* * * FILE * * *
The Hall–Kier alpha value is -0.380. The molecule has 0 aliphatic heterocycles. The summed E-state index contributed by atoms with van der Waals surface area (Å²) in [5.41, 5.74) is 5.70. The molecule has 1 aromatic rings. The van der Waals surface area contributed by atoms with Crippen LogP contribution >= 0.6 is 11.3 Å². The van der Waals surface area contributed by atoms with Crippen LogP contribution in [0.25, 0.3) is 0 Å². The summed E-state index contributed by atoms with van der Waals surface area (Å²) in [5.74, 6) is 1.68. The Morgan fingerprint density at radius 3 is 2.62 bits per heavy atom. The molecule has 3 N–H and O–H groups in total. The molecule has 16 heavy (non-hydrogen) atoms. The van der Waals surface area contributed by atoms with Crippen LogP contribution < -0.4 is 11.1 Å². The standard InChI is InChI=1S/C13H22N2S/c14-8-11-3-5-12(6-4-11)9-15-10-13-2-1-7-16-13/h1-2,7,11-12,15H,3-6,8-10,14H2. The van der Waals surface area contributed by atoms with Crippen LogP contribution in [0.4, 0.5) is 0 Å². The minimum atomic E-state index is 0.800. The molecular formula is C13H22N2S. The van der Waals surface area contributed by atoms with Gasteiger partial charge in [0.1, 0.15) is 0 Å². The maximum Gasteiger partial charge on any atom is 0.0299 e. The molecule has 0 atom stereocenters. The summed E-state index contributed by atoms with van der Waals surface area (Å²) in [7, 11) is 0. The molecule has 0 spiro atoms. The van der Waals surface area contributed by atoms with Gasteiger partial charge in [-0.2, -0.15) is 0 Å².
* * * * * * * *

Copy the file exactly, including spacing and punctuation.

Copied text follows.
The Hall–Kier alpha value is -0.380. The molecule has 0 aliphatic heterocycles. The summed E-state index contributed by atoms with van der Waals surface area (Å²) in [5.41, 5.74) is 5.70. The molecule has 1 aromatic rings. The van der Waals surface area contributed by atoms with Crippen LogP contribution >= 0.6 is 11.3 Å². The van der Waals surface area contributed by atoms with Crippen LogP contribution in [0.25, 0.3) is 0 Å². The summed E-state index contributed by atoms with van der Waals surface area (Å²) in [5.74, 6) is 1.68. The Morgan fingerprint density at radius 3 is 2.62 bits per heavy atom. The molecule has 3 N–H and O–H groups in total. The molecule has 16 heavy (non-hydrogen) atoms. The van der Waals surface area contributed by atoms with Crippen LogP contribution < -0.4 is 11.1 Å². The standard InChI is InChI=1S/C13H22N2S/c14-8-11-3-5-12(6-4-11)9-15-10-13-2-1-7-16-13/h1-2,7,11-12,15H,3-6,8-10,14H2. The van der Waals surface area contributed by atoms with Crippen LogP contribution in [0.4, 0.5) is 0 Å². The minimum atomic E-state index is 0.800. The molecular formula is C13H22N2S. The van der Waals surface area contributed by atoms with Gasteiger partial charge in [0.1, 0.15) is 0 Å². The maximum Gasteiger partial charge on any atom is 0.0299 e. The molecule has 0 atom stereocenters. The summed E-state index contributed by atoms with van der Waals surface area (Å²) in [7, 11) is 0. The molecule has 0 spiro atoms. The van der Waals surface area contributed by atoms with Gasteiger partial charge in [-0.2, -0.15) is 0 Å².